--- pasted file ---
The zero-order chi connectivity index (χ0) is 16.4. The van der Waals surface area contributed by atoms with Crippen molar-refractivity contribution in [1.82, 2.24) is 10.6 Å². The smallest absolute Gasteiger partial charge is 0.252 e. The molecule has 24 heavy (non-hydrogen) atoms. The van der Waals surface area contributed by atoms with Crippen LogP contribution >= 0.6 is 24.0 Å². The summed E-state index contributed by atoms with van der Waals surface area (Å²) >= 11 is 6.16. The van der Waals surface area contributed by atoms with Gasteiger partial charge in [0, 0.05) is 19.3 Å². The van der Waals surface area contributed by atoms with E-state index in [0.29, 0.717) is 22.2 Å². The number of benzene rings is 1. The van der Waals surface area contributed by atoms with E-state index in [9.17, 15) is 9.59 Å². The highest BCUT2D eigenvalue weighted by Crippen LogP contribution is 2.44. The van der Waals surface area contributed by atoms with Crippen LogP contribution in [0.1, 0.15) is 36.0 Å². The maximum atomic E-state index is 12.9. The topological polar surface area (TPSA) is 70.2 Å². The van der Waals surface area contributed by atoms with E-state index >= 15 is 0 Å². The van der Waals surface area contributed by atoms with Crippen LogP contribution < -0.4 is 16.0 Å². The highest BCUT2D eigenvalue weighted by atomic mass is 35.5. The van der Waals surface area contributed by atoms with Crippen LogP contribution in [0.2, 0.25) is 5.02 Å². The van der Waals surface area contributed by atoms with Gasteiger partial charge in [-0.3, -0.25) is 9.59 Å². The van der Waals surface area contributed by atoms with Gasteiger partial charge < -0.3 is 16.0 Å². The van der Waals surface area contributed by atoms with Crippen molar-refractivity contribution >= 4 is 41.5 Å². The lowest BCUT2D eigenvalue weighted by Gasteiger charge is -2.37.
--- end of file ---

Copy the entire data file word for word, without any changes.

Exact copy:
The zero-order chi connectivity index (χ0) is 16.4. The van der Waals surface area contributed by atoms with Crippen molar-refractivity contribution in [1.82, 2.24) is 10.6 Å². The smallest absolute Gasteiger partial charge is 0.252 e. The molecule has 24 heavy (non-hydrogen) atoms. The van der Waals surface area contributed by atoms with Crippen LogP contribution >= 0.6 is 24.0 Å². The summed E-state index contributed by atoms with van der Waals surface area (Å²) >= 11 is 6.16. The van der Waals surface area contributed by atoms with Gasteiger partial charge in [0, 0.05) is 19.3 Å². The van der Waals surface area contributed by atoms with E-state index in [0.29, 0.717) is 22.2 Å². The number of benzene rings is 1. The van der Waals surface area contributed by atoms with E-state index in [9.17, 15) is 9.59 Å². The highest BCUT2D eigenvalue weighted by Crippen LogP contribution is 2.44. The van der Waals surface area contributed by atoms with Crippen LogP contribution in [0.1, 0.15) is 36.0 Å². The maximum atomic E-state index is 12.9. The topological polar surface area (TPSA) is 70.2 Å². The van der Waals surface area contributed by atoms with E-state index >= 15 is 0 Å². The van der Waals surface area contributed by atoms with Crippen LogP contribution < -0.4 is 16.0 Å². The highest BCUT2D eigenvalue weighted by atomic mass is 35.5. The van der Waals surface area contributed by atoms with Crippen LogP contribution in [0.2, 0.25) is 5.02 Å². The van der Waals surface area contributed by atoms with Gasteiger partial charge in [-0.3, -0.25) is 9.59 Å². The van der Waals surface area contributed by atoms with Gasteiger partial charge < -0.3 is 16.0 Å². The van der Waals surface area contributed by atoms with Crippen molar-refractivity contribution >= 4 is 41.5 Å². The lowest BCUT2D eigenvalue weighted by Gasteiger charge is -2.37.